Having graduated the Royal Military College – Duntroon (RMC-D) at the end of 2017 and subsequently completing the Infantry Regimental Officers Basic Course (ROBC) in the early months of 2018, through no fault of my own I have had extremely limited experience in the implementation of combined arms. Whilst there is a combined arms package at RMC-D, the outcome for so many junior leaders was the ability to rattle off the characteristics of amour, engineers and aviation, but with no real understanding of how this translated to troops on the ground. For me, this realisation came on Exercise Hamel when I had armour and engineers in support with no experience or reference as to how to best utilise them.
By night, without communications, all tasks involving armour seemed difficult, whether it be marrying-up whilst moving or employing tanks during the assault. For a motorised platoon commander, with no formal instruction on the use of tanks in the close fight, a few learning points became immediately apparent. First, whilst T31 (Tank Troop) was attached to my callsign, I did not have them on my net. Instead, all communications were relayed through my officer commanding (OC) to the troop leader. This did not seem like a problem at first, as requesting Tango (Tanks) support through the OC allowed me further time to assess the situation I was in. However, as I heard the tanks advancing, I had little to no control over their route, and no ability to relay fire control orders. This resulted in myself leading my platoon through the scrub in order to marry-up on foot, making the importance of communications immediately apparent.
This Hamel ‘war story’, whilst underwhelming, is an example of what I am sure many junior commanders experience when they first work in combined arms teams. For myself, I found the best way to use armour by night, in close country, whilst in contact and without being able to find the tank phone, was to keep it simple. Although climbing atop the troop leader’s tank and delivering a prompt set of orders was never formally taught to me, this quick conversation allowed for me to deliver my intent and allow him to execute, using his superior knowledge of the platform and best way to employ them.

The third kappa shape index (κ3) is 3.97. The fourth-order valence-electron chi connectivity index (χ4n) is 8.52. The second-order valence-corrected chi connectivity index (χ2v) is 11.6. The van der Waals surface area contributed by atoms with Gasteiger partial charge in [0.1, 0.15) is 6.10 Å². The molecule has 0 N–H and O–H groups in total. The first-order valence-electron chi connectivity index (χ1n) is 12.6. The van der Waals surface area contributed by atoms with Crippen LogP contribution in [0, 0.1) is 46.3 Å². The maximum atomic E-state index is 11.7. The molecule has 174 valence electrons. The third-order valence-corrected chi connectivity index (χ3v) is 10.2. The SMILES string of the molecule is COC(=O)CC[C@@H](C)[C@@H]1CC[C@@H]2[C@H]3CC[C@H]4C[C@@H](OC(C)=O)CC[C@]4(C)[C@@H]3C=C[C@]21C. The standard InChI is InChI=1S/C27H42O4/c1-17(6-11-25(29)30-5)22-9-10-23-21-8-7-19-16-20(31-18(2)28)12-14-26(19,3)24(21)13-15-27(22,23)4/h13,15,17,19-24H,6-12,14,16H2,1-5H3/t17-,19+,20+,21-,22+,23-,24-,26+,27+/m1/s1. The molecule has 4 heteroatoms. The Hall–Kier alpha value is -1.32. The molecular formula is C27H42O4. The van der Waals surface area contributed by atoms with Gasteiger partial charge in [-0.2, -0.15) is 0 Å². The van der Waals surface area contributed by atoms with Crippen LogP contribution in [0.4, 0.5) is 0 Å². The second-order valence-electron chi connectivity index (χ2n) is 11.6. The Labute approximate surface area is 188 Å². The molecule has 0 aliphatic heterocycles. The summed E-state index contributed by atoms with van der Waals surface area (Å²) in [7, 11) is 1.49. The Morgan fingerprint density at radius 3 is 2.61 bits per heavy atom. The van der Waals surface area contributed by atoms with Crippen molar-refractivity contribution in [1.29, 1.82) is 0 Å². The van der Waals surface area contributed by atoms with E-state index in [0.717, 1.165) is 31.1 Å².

Ultimately any lesson learnt is not a one size fits all solution, rather the above example was the simple answer to the situation I found myself in. For future use I believe it is imperative to gain some form of direct communications with attached callsigns before the commencement of a task. Further, including these assets in the planning cycle is extremely beneficial, albeit not always possible. In lieu of combined planning, a simple plan focused around ‘actions on’ could be delivered prior to the first combined action after a situation has unfolded. Finally, further familiarisation with platforms prior to their employment will enhance the speed in which action can be undertaken and will allow a commander to better tailor their plan using the strengths of attached callsigns.
Whilst the RMC and ROBC continuum stresses the importance of combined arms as the backbone of the Australian Army’s manoeuvre approach to warfare, it is less than desirable that the first time junior commanders get to use, or simply witness, their capabilities is on exercise or operations. This could be easily remedied by the introduction of a practical combined arms phase on ROBC or the attendance of staff cadets at Exercise Chong Ju, where capabilities can be demonstrated to all levels of potential commanders.
About the author: Gabriel Mead is a first year Lieutenant, currently posted to 8/9 RAR as a rifle platoon commander.